What’s so bad about e-mail interviews?

On Monday, one of my favorite writers at the New York Times teed off on one of my least-favorite excuses for journalism: “quote approval,” the obnoxious process by which political and other boldface-type figures demand the right to edit quotes attributed to them. I was nodding in approval with David Carr’s column right until this:

But something else more modern and insidious is under way. In an effort to get it first, reporters sometimes cut corners, sending questions by e-mail and taking responses the same way. What is lost is the back-and-forth, the follow-up question, the possibility that something unrehearsed will make it into the article.

I’ve been conducting interviews via e-mail since the mid 1990s (please, count my gray hairs), so I took some offense to that. Then one of the college papers at Princeton, the Daily Princetonian, announced that it was taking the additional step of all but banning e-mail interviews. That bugged me too.

I hope we’re not looking at the start of some weird throwback trend.

Look, I realize that a slow, drawn-out e-mail interview can allow a squad of publicists to vet and rewrite every word. But I also know that media training exists; you can get bland, meaningless and unhelpful responses from somebody in any medium invented or imaginable. The choice of a communications channel, by itself, says zero about the news value of the conversation that happens on it.

Take a column I wrote over a decade ago about Microsoft’s support for open standards. I had a useless phone interview with a product manager at Corel (remember them?), in which it became pathetically obvious that this poor guy was under orders not to say anything that might offend Microsoft. Then I e-mailed Jeremy Allison, developer of the Samba open-source file-sharing software, and quickly got a pithy, on-point quote about Microsoft’s uncooperative practices at the time.

Meanwhile, e-mail retains all of its usual advantages over voice calls. It eliminates the need to get everybody on the same channel at the same time. It lets you easily talk to people in widely varying time zones. It enables you speak in links. It can include photos and other media besides text. And many people in the tech business would rather use e-mail than pick up the phone.

But that last part may have more to do with the awfulness of most voicemail systems than anything else.

No, sources don’t get to approve quotes or drafts

Two weeks ago, the New York Times ran a story with the dismaying revelation that many Washington journalists had grown accustomed to allowing political officials and staffers–especially those in the Obama administration and campaign–to approve and even edit their own quotes. Jeremy Peters described at length how much wit, profanity and, ultimately, life get sucked out of the words you see presented without indication that they’d been massaged.

This week, I read something just as odd: One of my former colleagues at the Post, education writer Daniel de Vise, had shared complete drafts of a story with sources at the University of Texas at Austin. Forrest Wilder’s post for the Texas Observer’s story quotes de Vise telling a UT spokeswoman that “Everything here is negotiable.”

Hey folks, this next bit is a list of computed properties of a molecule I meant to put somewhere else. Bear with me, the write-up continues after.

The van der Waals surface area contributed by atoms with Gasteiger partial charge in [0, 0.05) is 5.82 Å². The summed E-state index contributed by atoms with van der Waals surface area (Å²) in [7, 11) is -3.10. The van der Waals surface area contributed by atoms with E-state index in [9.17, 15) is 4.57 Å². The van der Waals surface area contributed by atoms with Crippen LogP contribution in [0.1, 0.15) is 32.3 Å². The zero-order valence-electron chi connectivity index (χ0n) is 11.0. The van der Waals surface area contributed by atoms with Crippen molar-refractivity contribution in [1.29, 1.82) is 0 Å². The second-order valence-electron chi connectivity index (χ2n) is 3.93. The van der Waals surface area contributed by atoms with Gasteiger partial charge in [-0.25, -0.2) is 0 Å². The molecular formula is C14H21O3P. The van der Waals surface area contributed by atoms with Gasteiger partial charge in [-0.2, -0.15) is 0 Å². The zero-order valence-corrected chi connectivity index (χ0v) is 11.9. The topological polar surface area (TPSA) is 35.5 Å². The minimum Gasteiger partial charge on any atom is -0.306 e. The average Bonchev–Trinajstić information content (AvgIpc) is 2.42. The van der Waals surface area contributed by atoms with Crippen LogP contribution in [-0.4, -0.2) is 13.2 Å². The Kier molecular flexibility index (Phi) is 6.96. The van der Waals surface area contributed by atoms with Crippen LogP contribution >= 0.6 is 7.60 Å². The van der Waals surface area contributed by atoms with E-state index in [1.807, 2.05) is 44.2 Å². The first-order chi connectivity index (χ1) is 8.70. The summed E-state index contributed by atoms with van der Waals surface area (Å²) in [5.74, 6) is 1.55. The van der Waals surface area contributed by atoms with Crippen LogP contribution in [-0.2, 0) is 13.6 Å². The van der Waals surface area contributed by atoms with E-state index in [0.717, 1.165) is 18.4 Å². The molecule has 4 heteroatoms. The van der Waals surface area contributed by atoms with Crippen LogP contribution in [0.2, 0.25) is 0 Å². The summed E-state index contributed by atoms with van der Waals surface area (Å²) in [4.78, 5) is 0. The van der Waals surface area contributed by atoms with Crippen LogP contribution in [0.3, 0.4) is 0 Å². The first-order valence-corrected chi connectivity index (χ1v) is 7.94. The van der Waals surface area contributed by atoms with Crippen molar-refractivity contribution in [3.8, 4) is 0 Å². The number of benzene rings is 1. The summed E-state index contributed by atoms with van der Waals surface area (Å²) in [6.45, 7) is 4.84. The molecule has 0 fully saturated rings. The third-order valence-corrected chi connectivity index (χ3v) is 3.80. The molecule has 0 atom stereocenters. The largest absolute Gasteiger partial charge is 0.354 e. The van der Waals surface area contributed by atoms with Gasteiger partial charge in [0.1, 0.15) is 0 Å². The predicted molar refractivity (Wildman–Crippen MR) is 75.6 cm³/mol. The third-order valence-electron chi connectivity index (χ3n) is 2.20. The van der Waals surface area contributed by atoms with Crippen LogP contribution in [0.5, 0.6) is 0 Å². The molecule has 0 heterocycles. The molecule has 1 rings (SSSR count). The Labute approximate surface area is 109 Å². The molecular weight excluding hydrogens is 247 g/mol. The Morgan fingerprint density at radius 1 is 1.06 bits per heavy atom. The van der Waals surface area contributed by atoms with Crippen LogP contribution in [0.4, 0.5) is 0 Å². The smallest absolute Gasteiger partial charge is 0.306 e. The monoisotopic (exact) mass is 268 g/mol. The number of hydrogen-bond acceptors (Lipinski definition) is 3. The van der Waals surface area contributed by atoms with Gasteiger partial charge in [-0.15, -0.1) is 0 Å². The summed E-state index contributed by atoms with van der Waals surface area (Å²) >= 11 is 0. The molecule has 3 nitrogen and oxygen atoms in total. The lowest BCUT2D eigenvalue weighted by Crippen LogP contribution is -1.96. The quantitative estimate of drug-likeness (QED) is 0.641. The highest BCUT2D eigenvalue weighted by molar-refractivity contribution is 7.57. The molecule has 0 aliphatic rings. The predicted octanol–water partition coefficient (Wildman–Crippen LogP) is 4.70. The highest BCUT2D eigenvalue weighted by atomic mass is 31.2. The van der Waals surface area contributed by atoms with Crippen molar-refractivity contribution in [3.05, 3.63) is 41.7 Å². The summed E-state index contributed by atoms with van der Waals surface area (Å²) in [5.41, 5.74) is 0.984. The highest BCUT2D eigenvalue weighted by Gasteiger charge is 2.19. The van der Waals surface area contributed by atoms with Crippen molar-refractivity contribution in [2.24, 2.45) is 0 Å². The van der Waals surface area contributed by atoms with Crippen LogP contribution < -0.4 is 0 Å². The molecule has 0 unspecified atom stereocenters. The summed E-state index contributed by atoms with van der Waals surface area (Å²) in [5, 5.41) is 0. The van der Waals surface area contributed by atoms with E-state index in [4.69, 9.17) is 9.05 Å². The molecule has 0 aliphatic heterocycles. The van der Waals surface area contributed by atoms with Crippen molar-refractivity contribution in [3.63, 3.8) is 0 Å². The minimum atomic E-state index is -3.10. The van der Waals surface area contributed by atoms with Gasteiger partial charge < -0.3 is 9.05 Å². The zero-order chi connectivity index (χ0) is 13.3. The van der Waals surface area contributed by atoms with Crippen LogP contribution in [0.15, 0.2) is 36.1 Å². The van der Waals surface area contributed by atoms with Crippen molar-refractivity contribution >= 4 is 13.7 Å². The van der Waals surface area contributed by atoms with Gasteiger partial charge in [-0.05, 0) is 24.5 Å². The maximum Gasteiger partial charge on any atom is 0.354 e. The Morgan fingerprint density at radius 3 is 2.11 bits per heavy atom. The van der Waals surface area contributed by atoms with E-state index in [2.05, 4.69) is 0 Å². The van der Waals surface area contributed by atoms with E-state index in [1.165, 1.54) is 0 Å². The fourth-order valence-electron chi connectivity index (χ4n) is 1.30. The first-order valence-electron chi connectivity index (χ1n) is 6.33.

Both of these stories do not represent the kind of journalism I’m used to.

Although I’ve been at plenty of background interviews that ended with reporters asking to put parts of the meeting on the record, I don’t remember anybody letting those sources veto or polish those quotes after the fact. (I have, however, gotten quotes from company executives relayed through PR people, which I haven’t always accurately described as secondhand material.) If I thought a source might quibble with quotes afterwards, I’d record the interview.

As for sharing a draft of a story with a source, I always thought was not just a bad idea but quite possibly a firing offense. I mean, I won’t even tell people about the tone of a review before it runs.

(When Apple PR types asked that question, I took pleasure in replying with one of their regular lines: “I can’t comment on unreleased products.”)

Since the NYT’s story, news organizations such as the National Journal and the McClatchy newspaper chain have located a backbone and said they will no longer allow sources to alter quotes. The Times is apparently still considering this, while my old shop has now said quote approval is off-limits… unless a source insists on it and an editor authorizes it.

To me, the best response to somebody demanding quote approval is “no,” followed by paraphrasing their words without giving them the dignity of quotation marks–or not quoting them at all. You have to be prepared to work around an uncooperative source in the first place, lest you fall into practicing single-point-of-failure journalism.

As for story sharing, it was odd to see Post media blogger Erik Wemple defend it as merely another form of fact-checking earlier this week, after which other reporters admitted to the same practice. Since then, the paper’s editors have said that will require advance permission–to be granted “extremely rarely”–from the managing or executive editor.

It’s not as if sources don’t have enough ways to control what gets in a story. They can conduct an interview by e-mail (which I often prefer because that’s easier than a phone call) or simply, you know, choose their words with care. Inviting sources to edit their own quotes or go over a complete draft gives them too much power. Check your facts with your sources and bounce interpretations off them if you’re not sure how to read the situation, but don’t let them litigate the exact words.

I have another reason not to share story drafts with sources: Before I could do that, I’d need to finish a story ahead of time.